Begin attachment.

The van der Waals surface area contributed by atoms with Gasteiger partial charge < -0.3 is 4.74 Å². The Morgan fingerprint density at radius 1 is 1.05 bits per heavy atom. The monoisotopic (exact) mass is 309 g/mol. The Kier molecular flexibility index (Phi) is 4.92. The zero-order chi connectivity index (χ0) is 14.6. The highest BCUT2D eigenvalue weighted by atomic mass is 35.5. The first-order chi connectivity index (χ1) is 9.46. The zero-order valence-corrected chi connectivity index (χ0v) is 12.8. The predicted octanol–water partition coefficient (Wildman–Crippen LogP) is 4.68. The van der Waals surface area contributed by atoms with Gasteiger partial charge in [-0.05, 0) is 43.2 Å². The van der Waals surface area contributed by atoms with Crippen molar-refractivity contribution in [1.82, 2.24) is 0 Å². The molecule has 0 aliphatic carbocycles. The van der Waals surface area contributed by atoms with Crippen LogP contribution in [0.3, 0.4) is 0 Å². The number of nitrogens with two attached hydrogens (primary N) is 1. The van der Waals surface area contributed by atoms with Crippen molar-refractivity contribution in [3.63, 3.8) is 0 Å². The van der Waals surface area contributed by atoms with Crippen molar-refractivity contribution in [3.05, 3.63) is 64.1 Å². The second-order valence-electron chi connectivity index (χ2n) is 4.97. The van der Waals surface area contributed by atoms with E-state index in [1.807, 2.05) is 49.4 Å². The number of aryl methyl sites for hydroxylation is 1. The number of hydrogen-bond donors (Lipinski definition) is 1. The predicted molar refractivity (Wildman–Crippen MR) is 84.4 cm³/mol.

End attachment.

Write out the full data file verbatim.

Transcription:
The van der Waals surface area contributed by atoms with Gasteiger partial charge < -0.3 is 4.74 Å². The Morgan fingerprint density at radius 1 is 1.05 bits per heavy atom. The monoisotopic (exact) mass is 309 g/mol. The Kier molecular flexibility index (Phi) is 4.92. The zero-order chi connectivity index (χ0) is 14.6. The highest BCUT2D eigenvalue weighted by atomic mass is 35.5. The first-order chi connectivity index (χ1) is 9.46. The zero-order valence-corrected chi connectivity index (χ0v) is 12.8. The predicted octanol–water partition coefficient (Wildman–Crippen LogP) is 4.68. The van der Waals surface area contributed by atoms with Gasteiger partial charge in [-0.05, 0) is 43.2 Å². The van der Waals surface area contributed by atoms with Crippen molar-refractivity contribution in [1.82, 2.24) is 0 Å². The molecule has 0 aliphatic carbocycles. The van der Waals surface area contributed by atoms with Crippen LogP contribution in [0.3, 0.4) is 0 Å². The number of nitrogens with two attached hydrogens (primary N) is 1. The van der Waals surface area contributed by atoms with Crippen molar-refractivity contribution in [3.63, 3.8) is 0 Å². The van der Waals surface area contributed by atoms with Crippen molar-refractivity contribution in [3.05, 3.63) is 64.1 Å². The second-order valence-electron chi connectivity index (χ2n) is 4.97. The van der Waals surface area contributed by atoms with E-state index in [1.807, 2.05) is 49.4 Å². The number of aryl methyl sites for hydroxylation is 1. The number of hydrogen-bond donors (Lipinski definition) is 1. The predicted molar refractivity (Wildman–Crippen MR) is 84.4 cm³/mol.